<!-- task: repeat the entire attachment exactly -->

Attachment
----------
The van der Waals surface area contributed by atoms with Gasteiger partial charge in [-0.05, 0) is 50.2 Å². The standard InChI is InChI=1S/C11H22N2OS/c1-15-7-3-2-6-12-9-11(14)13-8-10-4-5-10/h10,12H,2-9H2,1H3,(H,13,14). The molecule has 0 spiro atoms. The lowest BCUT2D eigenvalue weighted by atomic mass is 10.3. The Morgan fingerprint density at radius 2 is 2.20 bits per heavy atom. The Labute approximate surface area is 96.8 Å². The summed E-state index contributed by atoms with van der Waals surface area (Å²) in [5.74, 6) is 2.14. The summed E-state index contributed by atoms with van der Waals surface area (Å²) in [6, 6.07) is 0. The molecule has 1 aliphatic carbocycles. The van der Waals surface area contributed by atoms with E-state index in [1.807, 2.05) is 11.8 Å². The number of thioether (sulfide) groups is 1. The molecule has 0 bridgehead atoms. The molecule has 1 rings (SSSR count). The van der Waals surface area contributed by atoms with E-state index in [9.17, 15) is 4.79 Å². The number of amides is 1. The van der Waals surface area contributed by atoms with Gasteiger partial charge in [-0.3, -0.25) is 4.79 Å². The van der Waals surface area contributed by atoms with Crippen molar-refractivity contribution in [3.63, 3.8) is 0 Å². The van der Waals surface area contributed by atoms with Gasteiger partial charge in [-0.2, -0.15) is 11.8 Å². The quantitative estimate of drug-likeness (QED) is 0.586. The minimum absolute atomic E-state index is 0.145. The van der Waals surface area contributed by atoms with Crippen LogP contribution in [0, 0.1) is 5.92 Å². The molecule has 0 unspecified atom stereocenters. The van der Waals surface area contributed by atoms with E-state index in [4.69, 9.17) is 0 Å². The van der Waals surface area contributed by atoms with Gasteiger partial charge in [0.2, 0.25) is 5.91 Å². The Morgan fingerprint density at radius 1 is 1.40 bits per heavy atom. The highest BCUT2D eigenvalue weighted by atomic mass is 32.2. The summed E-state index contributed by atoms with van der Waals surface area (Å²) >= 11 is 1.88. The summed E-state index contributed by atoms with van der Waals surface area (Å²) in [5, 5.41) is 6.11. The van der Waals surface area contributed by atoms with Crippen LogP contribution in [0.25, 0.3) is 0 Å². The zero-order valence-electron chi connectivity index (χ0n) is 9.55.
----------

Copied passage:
The van der Waals surface area contributed by atoms with Gasteiger partial charge in [-0.05, 0) is 50.2 Å². The standard InChI is InChI=1S/C11H22N2OS/c1-15-7-3-2-6-12-9-11(14)13-8-10-4-5-10/h10,12H,2-9H2,1H3,(H,13,14). The molecule has 0 spiro atoms. The lowest BCUT2D eigenvalue weighted by atomic mass is 10.3. The Morgan fingerprint density at radius 2 is 2.20 bits per heavy atom. The Labute approximate surface area is 96.8 Å². The summed E-state index contributed by atoms with van der Waals surface area (Å²) in [5.74, 6) is 2.14. The summed E-state index contributed by atoms with van der Waals surface area (Å²) in [6, 6.07) is 0. The molecule has 1 aliphatic carbocycles. The van der Waals surface area contributed by atoms with E-state index in [1.807, 2.05) is 11.8 Å². The number of thioether (sulfide) groups is 1. The molecule has 0 bridgehead atoms. The molecule has 1 rings (SSSR count). The van der Waals surface area contributed by atoms with E-state index in [9.17, 15) is 4.79 Å². The number of amides is 1. The van der Waals surface area contributed by atoms with Gasteiger partial charge in [-0.3, -0.25) is 4.79 Å². The van der Waals surface area contributed by atoms with Crippen molar-refractivity contribution in [3.63, 3.8) is 0 Å². The van der Waals surface area contributed by atoms with Gasteiger partial charge in [-0.2, -0.15) is 11.8 Å². The quantitative estimate of drug-likeness (QED) is 0.586. The minimum absolute atomic E-state index is 0.145. The van der Waals surface area contributed by atoms with Crippen LogP contribution in [0, 0.1) is 5.92 Å². The molecule has 0 unspecified atom stereocenters. The van der Waals surface area contributed by atoms with E-state index in [4.69, 9.17) is 0 Å². The van der Waals surface area contributed by atoms with Gasteiger partial charge in [0.2, 0.25) is 5.91 Å². The Morgan fingerprint density at radius 1 is 1.40 bits per heavy atom. The highest BCUT2D eigenvalue weighted by atomic mass is 32.2. The summed E-state index contributed by atoms with van der Waals surface area (Å²) >= 11 is 1.88. The summed E-state index contributed by atoms with van der Waals surface area (Å²) in [5, 5.41) is 6.11. The van der Waals surface area contributed by atoms with Crippen LogP contribution in [0.25, 0.3) is 0 Å². The zero-order valence-electron chi connectivity index (χ0n) is 9.55.